“I felt really good tonight, probably the best I have since I’ve come back,” Raisman told reporters. “I’ve surpassed my expectations. Some days, at workouts, I had to ask my dad to come pick me up because I was so tired. I couldn’t even drive home.”

“Aly is the model of consistency,” Daggett said on NBC. “Coming back is never easy.”

Douglas was more up and down on Sunday, bobbling midway through her opening event on uneven bars but then delivering a knockout 15.050 on beam, a routine that brought out a roar inside Chaifetz Arena.

“After bars, I was really mad. I wanted to be really strong,” Douglas said. “I told myself, ‘OK, this is where the pressure is. Am I going to crack or am I going to be bold and hit this beam routine like I have been in training?’”

Douglas did hit, as did Locklear on uneven bars, making her the only gymnast other than Biles to walk away from the two-competition with gold around her neck. That gold could be significant, as the U.S. is seen weakest on bars. Kocian could be Locklear’s biggest foe there, however, having finished second on bars and being the stronger all around gymnast. Kocian was fifth overall.

While the night belonged – no shock – to Biles, the fourth national title to her was just the same as the second or third. Her eyes are locked solely on Rio, which is coming up quicker than she thought.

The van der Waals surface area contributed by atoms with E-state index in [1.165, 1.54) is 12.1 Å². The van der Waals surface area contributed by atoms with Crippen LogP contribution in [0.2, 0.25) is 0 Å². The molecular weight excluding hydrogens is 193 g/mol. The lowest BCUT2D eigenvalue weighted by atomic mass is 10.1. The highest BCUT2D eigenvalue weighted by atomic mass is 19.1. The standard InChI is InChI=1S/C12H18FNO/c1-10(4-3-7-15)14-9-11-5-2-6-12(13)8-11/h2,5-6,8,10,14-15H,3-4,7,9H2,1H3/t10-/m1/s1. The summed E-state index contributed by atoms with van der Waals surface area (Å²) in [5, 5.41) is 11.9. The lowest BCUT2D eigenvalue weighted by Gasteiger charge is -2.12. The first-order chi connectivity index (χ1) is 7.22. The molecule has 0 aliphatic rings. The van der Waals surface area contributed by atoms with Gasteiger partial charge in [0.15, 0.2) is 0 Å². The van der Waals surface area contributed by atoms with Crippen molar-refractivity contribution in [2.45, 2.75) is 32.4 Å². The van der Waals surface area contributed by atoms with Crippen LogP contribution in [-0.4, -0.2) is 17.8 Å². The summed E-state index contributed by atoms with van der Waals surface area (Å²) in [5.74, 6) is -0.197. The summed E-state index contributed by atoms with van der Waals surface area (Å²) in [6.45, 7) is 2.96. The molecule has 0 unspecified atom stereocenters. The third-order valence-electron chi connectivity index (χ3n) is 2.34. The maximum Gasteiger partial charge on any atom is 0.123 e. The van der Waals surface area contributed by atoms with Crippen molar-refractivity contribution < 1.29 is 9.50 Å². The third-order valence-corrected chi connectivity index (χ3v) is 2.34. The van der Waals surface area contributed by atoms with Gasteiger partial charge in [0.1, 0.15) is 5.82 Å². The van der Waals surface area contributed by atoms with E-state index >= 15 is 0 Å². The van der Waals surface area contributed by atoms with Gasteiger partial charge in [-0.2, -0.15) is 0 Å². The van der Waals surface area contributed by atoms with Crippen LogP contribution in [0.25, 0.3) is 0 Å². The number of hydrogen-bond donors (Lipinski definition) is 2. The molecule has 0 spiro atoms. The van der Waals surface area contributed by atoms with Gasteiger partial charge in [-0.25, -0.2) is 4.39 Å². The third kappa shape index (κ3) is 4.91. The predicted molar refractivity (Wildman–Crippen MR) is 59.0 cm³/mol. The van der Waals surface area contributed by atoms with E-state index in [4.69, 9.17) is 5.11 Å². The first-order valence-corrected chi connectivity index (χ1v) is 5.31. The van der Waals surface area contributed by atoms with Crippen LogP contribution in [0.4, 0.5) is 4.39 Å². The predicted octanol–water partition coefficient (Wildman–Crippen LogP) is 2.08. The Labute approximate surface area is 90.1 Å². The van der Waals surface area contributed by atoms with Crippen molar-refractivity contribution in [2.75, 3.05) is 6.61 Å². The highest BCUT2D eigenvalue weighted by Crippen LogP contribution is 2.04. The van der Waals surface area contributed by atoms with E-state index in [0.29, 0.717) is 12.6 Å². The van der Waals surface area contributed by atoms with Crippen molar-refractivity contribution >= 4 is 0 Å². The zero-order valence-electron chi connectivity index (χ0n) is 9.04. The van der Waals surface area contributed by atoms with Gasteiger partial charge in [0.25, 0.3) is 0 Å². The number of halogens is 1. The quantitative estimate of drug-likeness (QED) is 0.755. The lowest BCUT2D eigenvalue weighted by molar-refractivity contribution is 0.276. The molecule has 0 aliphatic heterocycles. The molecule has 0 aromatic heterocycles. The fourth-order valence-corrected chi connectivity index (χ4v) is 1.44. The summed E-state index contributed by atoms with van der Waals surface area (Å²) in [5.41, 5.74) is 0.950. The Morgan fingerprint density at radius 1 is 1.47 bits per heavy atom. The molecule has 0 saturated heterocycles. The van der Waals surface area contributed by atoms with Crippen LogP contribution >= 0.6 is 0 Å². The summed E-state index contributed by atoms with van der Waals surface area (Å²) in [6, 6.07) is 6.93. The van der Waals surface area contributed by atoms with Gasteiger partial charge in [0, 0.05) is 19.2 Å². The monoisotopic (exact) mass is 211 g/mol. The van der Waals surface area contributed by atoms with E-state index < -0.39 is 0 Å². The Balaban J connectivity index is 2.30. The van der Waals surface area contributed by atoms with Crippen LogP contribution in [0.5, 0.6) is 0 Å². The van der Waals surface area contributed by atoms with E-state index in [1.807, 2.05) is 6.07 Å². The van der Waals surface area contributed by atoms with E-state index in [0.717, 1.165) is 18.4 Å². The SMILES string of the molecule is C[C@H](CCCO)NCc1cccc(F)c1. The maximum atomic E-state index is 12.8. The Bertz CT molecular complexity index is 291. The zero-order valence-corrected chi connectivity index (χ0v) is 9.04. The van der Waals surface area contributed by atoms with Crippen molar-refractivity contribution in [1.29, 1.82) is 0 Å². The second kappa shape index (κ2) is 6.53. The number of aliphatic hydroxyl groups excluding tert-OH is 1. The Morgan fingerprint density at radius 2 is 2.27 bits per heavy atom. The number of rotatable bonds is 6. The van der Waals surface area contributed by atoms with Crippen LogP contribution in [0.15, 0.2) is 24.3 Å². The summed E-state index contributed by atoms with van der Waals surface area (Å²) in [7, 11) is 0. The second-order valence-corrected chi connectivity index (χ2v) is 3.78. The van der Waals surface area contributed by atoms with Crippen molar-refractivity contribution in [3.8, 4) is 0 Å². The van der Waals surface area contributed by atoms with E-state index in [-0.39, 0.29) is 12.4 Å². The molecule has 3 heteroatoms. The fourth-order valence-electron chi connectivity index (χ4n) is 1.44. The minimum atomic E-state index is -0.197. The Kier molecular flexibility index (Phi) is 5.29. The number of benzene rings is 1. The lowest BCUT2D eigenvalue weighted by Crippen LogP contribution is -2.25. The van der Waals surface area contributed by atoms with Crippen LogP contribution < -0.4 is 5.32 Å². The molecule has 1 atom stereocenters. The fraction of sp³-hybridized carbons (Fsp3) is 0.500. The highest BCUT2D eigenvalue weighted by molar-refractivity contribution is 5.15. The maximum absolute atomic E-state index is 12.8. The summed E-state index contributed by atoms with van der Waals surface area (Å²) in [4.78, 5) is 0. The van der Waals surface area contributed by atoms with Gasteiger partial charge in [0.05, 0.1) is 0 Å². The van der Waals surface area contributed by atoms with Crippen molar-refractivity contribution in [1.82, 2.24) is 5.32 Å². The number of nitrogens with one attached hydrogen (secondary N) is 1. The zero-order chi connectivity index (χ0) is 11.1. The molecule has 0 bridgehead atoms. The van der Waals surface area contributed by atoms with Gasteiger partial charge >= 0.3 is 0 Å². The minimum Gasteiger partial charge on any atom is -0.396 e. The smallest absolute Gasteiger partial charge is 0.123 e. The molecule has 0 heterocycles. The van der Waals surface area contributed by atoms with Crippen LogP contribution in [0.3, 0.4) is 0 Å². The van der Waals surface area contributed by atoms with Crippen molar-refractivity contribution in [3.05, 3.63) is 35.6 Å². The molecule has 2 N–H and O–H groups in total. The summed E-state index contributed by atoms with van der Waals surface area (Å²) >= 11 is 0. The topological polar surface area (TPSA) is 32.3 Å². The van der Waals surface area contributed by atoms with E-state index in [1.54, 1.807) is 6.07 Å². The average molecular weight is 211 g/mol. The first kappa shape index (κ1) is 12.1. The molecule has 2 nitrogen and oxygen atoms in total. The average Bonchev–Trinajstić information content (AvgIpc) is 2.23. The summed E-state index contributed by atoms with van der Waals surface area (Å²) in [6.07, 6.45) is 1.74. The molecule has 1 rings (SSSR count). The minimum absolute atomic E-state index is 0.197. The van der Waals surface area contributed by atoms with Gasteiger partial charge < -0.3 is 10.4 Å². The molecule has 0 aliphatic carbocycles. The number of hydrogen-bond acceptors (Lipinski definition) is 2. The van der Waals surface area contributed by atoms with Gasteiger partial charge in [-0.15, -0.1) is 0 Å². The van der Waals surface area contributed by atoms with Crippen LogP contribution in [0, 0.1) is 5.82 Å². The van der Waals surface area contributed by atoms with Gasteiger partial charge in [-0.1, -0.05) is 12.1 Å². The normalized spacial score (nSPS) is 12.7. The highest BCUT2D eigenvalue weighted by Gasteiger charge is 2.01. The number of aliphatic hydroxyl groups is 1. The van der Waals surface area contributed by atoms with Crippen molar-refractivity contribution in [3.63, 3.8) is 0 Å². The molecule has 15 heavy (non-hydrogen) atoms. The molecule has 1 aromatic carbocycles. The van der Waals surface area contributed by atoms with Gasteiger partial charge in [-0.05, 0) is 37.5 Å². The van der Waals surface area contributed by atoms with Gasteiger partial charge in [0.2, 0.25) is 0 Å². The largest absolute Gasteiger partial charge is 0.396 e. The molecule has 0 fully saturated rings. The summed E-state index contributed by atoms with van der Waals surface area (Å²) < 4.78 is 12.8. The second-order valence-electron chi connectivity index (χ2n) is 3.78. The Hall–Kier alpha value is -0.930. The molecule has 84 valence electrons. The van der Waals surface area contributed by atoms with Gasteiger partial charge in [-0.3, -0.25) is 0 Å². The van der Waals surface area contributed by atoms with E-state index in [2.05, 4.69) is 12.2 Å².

“Gosh, I guess it’s here,” Biles said of Trials, delightfully surprised that they were finally upon her. “There’s no other step aside from getting to Trials and making the team.”

“Tonight was a little rough for her,” said coach Boorman. “(Beam) will add fuel to the fire for sure. Simone is the kind of person that she was upset about that routine because she knows that that’s not nearly as good as she can be. We just live in the moment. We haven’t set out to have a goal of the Olympics in mind; we are taking this step by step.”

It’s a process that Hernandez, in just her fourth senior competition, is taking in stride, as well.

“I’m a little speechless,” she said. “Being told that I’m going to Olympic trials, that’s just one step closer to a dream I’ve been hanging onto since I was a little kid. All of this is really motivational. I am ready to get back into the gym and train really hard.”

That’s the kind of approach that her coach, Maggie Haney, is happy to hear.

“She loves the spotlight, so we have had to work on being focused at this level,” Haney said. “This should be motivational for her. If she ever questioned whether she could do this or not, I think now she knows that she can.”

Sunday night Olympic champions Shawn Johnson East and Kyla Ross were in the building, taking in the competition from close by. Ross was impressed by the level of gymnastics – including that of Hernandez.

“I feel like Laurie is the me of this year,” Ross said. “She’s proved that she can compete at this senior level.”

A Ross-like storyline back in the Olympic mix? Gymnastics fans will like that.

Now, we all need to go back to our Thesauruses to find appropriate descriptors for what Biles is doing – and has done – in front of our very, unbelieving eyes.